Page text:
In 1996, 2-time Indy 500 winner Arie Luyendyk established the closed-course world speed record of 239.620 MPH in a practice lap at Indianapolis, long regarded as home to world speed. Since then, the record has been taken by Brazilian Gil de Ferran on October 28, 2000 of 241.428 MPH at a shorter course, the 2-mile California Speedway, which has steeper engineered turns (14 degree banks) and highly conceived spiral entrances and exits that are more accommodating to speed. California is based on a design by Charles Moneypenny who also designed the famous Daytona NASCAR speedway in Florida. California is an unusually elegant D-shaped oval that looks like a piece of modernist sculpture from the air.
Indianapolis Motor Speedway is notoriously deceptive. It is said that to win at Indy you race not your fellow drivers but you race the track itself. Indy is only 60 feet wide (California is 73 feet wide) going down to 50 feet in the turns, although the cars start the race uniquely three-abreast (originally five.) But it works on your mind, they say of both Indy’s challenge to speed and of the intense pressures to perform in the most scrutinized race in the world, the Memorial Day Classic, the Indianapolis 500.
Spring winds push vehicles all over the race surface. Aerodynamic turbulence experienced at high speed shifts the pedigreed cars nervously, offering little margin for error. Track conditions fluctuate under the fickle skies of May. IMS is so big that it can rain on Turn 1 while the sun shines in Turn 3. Even its massive, packed spectator stands (race attendance is said to be 450,000) are said to sabotage raceday drivers who practice and qualify and thus make conscious and subconscious landmark notes while the place is relatively empty. At speeds like Indy’s, every cue counts.
Even its four identical 90 degree left-hand turns, which would seem utterly predictable, can be highly disconcerting. Buddy Lazier, winner of the 1996 Indy 500 said: “Turn 1 is the hardest corner in racing. You see the wall ahead and know the track turns 90 degrees, but the turn itself is softer.” Thus the driver knows some things intellectually and may see or perceive others. Distinguishing the difference is one of the keys to Indy. Thus experience pays.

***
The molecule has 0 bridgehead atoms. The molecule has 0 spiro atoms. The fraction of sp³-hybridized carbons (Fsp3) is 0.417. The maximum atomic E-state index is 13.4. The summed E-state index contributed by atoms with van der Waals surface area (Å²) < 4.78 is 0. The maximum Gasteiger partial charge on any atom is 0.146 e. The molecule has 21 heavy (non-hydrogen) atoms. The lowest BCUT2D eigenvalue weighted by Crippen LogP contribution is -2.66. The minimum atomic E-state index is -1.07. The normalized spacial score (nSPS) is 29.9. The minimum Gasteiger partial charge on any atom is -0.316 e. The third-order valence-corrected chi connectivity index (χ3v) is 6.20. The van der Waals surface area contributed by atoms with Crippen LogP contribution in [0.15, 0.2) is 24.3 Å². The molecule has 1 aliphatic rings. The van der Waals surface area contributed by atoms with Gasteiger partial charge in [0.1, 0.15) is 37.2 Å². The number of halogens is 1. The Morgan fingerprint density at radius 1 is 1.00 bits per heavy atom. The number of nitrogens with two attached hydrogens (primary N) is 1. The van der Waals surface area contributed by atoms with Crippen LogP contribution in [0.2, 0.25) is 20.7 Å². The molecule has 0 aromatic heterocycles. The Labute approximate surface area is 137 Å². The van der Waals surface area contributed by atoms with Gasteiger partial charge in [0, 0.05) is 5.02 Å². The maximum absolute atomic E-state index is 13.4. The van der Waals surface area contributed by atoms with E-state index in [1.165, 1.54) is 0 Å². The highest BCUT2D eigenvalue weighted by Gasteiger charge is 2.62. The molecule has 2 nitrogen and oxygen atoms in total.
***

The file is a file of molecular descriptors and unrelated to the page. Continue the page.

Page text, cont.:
There are three four-time Indy 500 winners – the irascible Texan AJ Foyt; Albuquerque, New Mexico’s Al Unser Sr.; and Bakersfield, California native Rick Mears (in only 15 attempts!). The Unser family – Al, brother Bobby and Al Jr. – have nine victories among them. The most famous family to be cursed by Indy is the Andrettis. In more than 50 races among Mario, son Michael, grandson Marco, and Mario’s nephews John and Jeff, the family has only one victory, Mario’s 1969 win. Michael holds the dubious distinction of leading the most laps (431 laps, in 16 attempts) for someone who has never won the race. In 2003, long after his retirement, Mario decided to take a spin for old-time’s sake around the speedway. He hit a piece of debris and did the most miraculous accident in the history of auto racing, flipping in a graceful arc end-over-end backwards four times and landing on his wheels. He was unhurt.
There are three women in the race this year, including the much-ballyhooed Danica Patrick. She could win, but that is unlikely. There are at least six better men drivers in the race who have all have the male “crazy gene” that makes them much more likely to risk it all to win.
Indy is the biggest sporting event in the world. You may enjoy watching it, but for many outside the ‘spectacle’ of auto racing, it looks like a bunch of guys going around in circles.
Yes, perhaps. But to those of us who love Indy, it is much more. We fasten our seat belts just to watch it.